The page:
ARLINGTON, Va. (April 18, 2016) — American Trucking Associations officials are pleased with U.S. Department of Transportation (DOT) data indicating that fatal truck crashes fell 3.7 percent in 2014, continuing the decade-long improvement in safety the industry has experienced.
“It is a tragedy whenever there is a fatality on our highways, but the trucking industry is pleased to see that it is a tragedy that fewer and fewer Americans are experiencing,” said ATA President and CEO Bill Graves on April 15 in response to the DOT report.
“While the one-year decline being reported by the Federal Motor Carrier Safety Administration (FMCSA) is positive, the long-term trend is of paramount importance, and that trend is impressive. The number of crashes involving large trucks had fallen 39 percent since 2004 and, while there is much more to do, that is a figure our professional drivers, our safety directors, our technicians and our safety partners in federal and state law enforcement can be proud of.”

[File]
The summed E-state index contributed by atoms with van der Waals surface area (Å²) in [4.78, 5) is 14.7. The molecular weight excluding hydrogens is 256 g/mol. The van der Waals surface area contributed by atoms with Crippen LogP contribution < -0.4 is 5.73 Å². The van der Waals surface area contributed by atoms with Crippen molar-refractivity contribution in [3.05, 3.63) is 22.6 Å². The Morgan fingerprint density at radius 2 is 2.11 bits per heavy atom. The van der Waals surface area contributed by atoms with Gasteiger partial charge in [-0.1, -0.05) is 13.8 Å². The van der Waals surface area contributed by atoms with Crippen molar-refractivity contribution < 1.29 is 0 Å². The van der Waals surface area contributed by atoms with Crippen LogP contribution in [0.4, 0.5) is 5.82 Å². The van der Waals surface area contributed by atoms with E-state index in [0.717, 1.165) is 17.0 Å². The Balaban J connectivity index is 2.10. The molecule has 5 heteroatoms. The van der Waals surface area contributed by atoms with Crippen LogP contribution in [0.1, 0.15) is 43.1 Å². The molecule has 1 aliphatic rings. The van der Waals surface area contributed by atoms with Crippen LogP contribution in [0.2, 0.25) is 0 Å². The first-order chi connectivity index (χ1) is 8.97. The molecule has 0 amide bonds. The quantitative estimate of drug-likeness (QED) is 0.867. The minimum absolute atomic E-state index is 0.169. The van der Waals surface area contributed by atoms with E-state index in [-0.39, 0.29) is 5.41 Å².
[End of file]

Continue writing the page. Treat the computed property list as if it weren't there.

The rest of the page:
There were a number of important findings in the release of FMCSA's Large Truck and Bus Crash Facts 2014, according to the ATA, including:
- The injury crash rate for large trucks (0.29 per 100 million miles) continues to be roughly half the rate for passenger vehicles (0.58 per 100 million miles);
- The number of large trucks involved in fatal crashes fell 5 percent to 3,744 from 2013 to 2014, and is down 23.6 percent since 2004; and
- The number of miles traveled by large trucks rose by 1.5 percent in 2014 which, coupled with the decline in truck-involved crashes, dropped the truck-involved fatality rate to 1.40 per 100 million miles — a 2.9-percent decline from 2013 and a 40.1 percent decline since 2004.